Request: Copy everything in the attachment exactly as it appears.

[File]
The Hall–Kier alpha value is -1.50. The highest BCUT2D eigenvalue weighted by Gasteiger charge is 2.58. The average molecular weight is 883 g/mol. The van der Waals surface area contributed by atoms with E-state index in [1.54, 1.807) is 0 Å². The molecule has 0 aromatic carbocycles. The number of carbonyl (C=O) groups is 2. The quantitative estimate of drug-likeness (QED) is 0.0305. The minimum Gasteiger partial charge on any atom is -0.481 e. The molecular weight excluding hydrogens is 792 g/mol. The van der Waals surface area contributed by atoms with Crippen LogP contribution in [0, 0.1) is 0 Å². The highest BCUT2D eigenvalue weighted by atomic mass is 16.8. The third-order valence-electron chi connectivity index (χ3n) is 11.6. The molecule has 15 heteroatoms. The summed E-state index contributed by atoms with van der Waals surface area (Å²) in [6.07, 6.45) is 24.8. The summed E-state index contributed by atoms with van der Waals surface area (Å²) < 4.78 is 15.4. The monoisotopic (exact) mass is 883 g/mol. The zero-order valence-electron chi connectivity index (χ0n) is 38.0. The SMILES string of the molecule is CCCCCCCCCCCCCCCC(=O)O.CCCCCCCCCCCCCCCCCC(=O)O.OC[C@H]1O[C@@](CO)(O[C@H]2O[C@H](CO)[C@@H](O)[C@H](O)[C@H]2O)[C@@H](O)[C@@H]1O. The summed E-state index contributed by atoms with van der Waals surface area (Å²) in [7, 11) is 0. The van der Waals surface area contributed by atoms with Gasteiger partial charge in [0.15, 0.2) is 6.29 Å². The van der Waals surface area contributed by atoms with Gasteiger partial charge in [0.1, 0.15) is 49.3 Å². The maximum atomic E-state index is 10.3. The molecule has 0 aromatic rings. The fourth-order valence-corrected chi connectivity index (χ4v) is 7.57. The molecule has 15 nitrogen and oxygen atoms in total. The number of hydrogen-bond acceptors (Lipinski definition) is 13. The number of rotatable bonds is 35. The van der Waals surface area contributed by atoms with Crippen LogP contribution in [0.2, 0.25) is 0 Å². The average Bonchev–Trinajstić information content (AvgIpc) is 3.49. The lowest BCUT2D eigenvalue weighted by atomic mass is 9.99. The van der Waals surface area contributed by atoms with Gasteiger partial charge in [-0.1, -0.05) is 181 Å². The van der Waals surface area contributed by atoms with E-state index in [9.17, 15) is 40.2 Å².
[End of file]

The Hall–Kier alpha value is -1.50. The highest BCUT2D eigenvalue weighted by Gasteiger charge is 2.58. The average molecular weight is 883 g/mol. The van der Waals surface area contributed by atoms with E-state index in [1.54, 1.807) is 0 Å². The molecule has 0 aromatic carbocycles. The number of carbonyl (C=O) groups is 2. The quantitative estimate of drug-likeness (QED) is 0.0305. The minimum Gasteiger partial charge on any atom is -0.481 e. The molecular weight excluding hydrogens is 792 g/mol. The van der Waals surface area contributed by atoms with Crippen LogP contribution in [0, 0.1) is 0 Å². The highest BCUT2D eigenvalue weighted by atomic mass is 16.8. The third-order valence-electron chi connectivity index (χ3n) is 11.6. The molecule has 15 heteroatoms. The summed E-state index contributed by atoms with van der Waals surface area (Å²) in [6.07, 6.45) is 24.8. The summed E-state index contributed by atoms with van der Waals surface area (Å²) < 4.78 is 15.4. The monoisotopic (exact) mass is 883 g/mol. The zero-order valence-electron chi connectivity index (χ0n) is 38.0. The SMILES string of the molecule is CCCCCCCCCCCCCCCC(=O)O.CCCCCCCCCCCCCCCCCC(=O)O.OC[C@H]1O[C@@](CO)(O[C@H]2O[C@H](CO)[C@@H](O)[C@H](O)[C@H]2O)[C@@H](O)[C@@H]1O. The summed E-state index contributed by atoms with van der Waals surface area (Å²) in [7, 11) is 0. The van der Waals surface area contributed by atoms with Gasteiger partial charge in [0.15, 0.2) is 6.29 Å². The van der Waals surface area contributed by atoms with Gasteiger partial charge in [0.1, 0.15) is 49.3 Å². The maximum atomic E-state index is 10.3. The molecule has 0 aromatic rings. The fourth-order valence-corrected chi connectivity index (χ4v) is 7.57. The molecule has 15 nitrogen and oxygen atoms in total. The number of hydrogen-bond acceptors (Lipinski definition) is 13. The number of rotatable bonds is 35. The van der Waals surface area contributed by atoms with Crippen LogP contribution in [0.2, 0.25) is 0 Å². The average Bonchev–Trinajstić information content (AvgIpc) is 3.49. The lowest BCUT2D eigenvalue weighted by atomic mass is 9.99. The van der Waals surface area contributed by atoms with Gasteiger partial charge in [-0.1, -0.05) is 181 Å². The van der Waals surface area contributed by atoms with E-state index in [9.17, 15) is 40.2 Å².